updated 5/10/2006 12:28:45 PM ET 2006-05-10T16:28:45

Islamic militiamen and secular fighters battled for control of Somalia’s capital Wednesday despite promises of a cease-fire, and the death toll rose to at least 96, with nearly 200 wounded.

The firing of heavy weapons echoed through the city as fighting spread to another Mogadishu neighborhood. The battle between the Islamic Court Union and the Alliance for the Restoration of Peace and Counterterrorism has centered on the northern neighborhood of Sii-Sii, with neither side gaining an advantage.

Most of the victims were civilians caught in the crossfire.

“Despite the Islamic courts’ unilateral cease-fire, there are no traces of an end to the hostilities,” said Abdi Kariin, a foreign exchange dealer.

Pleas to end violence
The U.N. secretary general’s special representative for Somalia, Francois Lonseny Fall, issued a statement appealing for “leaders on both sides to step back from the brink and reconsider the damage they are inflicting on the population.”

“Whatever the allegiances, the intermittent conflict between heavily armed camps has resulted in indiscriminate loss of life and has created fear and chaos for those civilians trapped in the crossfire,” he said. “The indiscriminate use of heavy machine guns, mortars, rocket-propelled grenades and artillery in and between urban areas is unacceptable.”

Islamic Court Union chairman Sheik Sharif Sheik Ahmed had said his group would observe a cease-fire from late Tuesday, but it never took hold.

Abdulahi Shir’wa, a civil leader, said neutral groups were trying to meet with the two militias to negotiate another cease-fire, without success.

Nuur Daqle, one of the alliance’s commanders, said he was ready to observe a cease-fire and had been told that the Islamic court militias were also ready to stop fighting, but that so far, he had seen no let up in the battle.

“We are ready to cease fire, but the so-called Islamic courts are unreliable, they are offering, but keep on shooting at us,” he said. A spokesman for the courts could not be immediately reached from comment.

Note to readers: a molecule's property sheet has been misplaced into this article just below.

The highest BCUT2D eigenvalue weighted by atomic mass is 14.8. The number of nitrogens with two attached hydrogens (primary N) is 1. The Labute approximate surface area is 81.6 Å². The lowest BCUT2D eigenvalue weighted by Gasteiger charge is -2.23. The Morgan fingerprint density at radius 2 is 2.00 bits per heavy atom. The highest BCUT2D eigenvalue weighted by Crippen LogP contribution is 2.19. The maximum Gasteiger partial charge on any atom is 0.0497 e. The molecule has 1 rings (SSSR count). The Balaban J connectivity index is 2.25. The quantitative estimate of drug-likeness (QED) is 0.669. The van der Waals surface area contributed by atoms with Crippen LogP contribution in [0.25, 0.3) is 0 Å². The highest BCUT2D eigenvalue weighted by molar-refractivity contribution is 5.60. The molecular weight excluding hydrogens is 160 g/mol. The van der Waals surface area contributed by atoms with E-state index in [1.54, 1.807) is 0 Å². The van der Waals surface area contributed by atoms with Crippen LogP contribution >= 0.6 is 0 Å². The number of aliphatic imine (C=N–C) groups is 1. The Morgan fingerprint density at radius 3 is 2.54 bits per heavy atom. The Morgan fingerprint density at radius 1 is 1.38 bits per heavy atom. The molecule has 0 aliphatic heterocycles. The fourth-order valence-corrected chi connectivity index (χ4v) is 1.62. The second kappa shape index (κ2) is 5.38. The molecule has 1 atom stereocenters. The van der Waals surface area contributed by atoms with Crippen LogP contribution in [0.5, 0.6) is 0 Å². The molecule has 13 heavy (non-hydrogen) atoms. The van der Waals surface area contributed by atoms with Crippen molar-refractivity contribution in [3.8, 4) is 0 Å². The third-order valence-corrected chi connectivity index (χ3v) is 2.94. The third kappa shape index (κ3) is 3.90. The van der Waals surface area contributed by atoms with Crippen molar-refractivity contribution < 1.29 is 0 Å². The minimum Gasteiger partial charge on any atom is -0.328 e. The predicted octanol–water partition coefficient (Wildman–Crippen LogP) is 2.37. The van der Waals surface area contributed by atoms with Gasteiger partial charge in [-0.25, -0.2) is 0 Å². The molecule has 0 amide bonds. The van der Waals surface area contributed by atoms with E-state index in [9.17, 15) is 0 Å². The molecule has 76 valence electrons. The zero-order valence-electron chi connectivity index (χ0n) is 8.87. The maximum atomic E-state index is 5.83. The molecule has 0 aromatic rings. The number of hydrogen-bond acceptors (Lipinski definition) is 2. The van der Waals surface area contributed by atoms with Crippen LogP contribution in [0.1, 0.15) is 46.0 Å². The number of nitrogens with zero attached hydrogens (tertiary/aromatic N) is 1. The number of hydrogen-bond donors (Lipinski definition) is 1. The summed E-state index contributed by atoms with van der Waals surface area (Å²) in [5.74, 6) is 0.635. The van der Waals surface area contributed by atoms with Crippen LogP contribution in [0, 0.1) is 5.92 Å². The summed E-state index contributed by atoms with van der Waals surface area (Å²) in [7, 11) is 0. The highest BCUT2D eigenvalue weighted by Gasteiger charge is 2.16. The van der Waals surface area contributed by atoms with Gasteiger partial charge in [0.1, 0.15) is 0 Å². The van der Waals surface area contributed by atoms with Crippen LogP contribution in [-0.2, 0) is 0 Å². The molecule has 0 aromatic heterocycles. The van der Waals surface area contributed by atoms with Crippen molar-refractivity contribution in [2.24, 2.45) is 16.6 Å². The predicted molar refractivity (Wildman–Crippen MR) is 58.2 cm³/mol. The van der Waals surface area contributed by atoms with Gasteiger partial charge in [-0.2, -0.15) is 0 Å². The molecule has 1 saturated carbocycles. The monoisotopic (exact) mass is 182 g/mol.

Prime Minister Ali Mohamed Gedi also called on all sides to stop fighting from his government’s headquarters in Baidoa, 150 miles west of Mogadishu. Although his government has U.N. backing, it has so far failed to assert itself outside of Baidoa.

No real government
Somalia has had no effective central government since 1991, when warlords ousted longtime dictator Mohamed Siad Barre and turned on each other — carving this nation of an estimated 8 million people into a patchwork of anarchic, clan-based fiefdoms.

Islamic fundamentalists have portrayed themselves as an alternative capable of bringing order and peace, but they have not hesitated to use force and have allegedly linked up with al-Qaida terrorists.

The secular Alliance for the Restoration of Peace and Counterterrorism militia and the Islamic Court Union militia have been squaring off for several weeks to stake out strategic positions in preparation for a larger battle for control of Mogadishu.

Rumors abound that the United States is backing the secular forces. President Abdullahi Yusuf Ahmed told The Associated Press last week that he believes Washington is supporting the secular alliance, which includes ministers in an interim Cabinet, as a way of fighting several top al-Qaida operatives that are being protected by radical clerics. Ahmed offered no evidence, and the U.S. has said only that it had met with a wide variety of Somali leaders to try to fight international terrorists in the country.

Meanwhile, victims are pouring into the capital’s hospitals.

“Referring to the information I receive from the main hospitals in Mogadishu this morning, at least 90 people were killed and nearly 200 others wounded since the fighting flared up on Sunday,” said Dr. Mohamed Hassan of Ayaan Hospital.

Officials later said another six people had died in Wednesday’s fighting.

© 2013 The Associated Press. All rights reserved. This material may not be published, broadcast, rewritten or redistributed.


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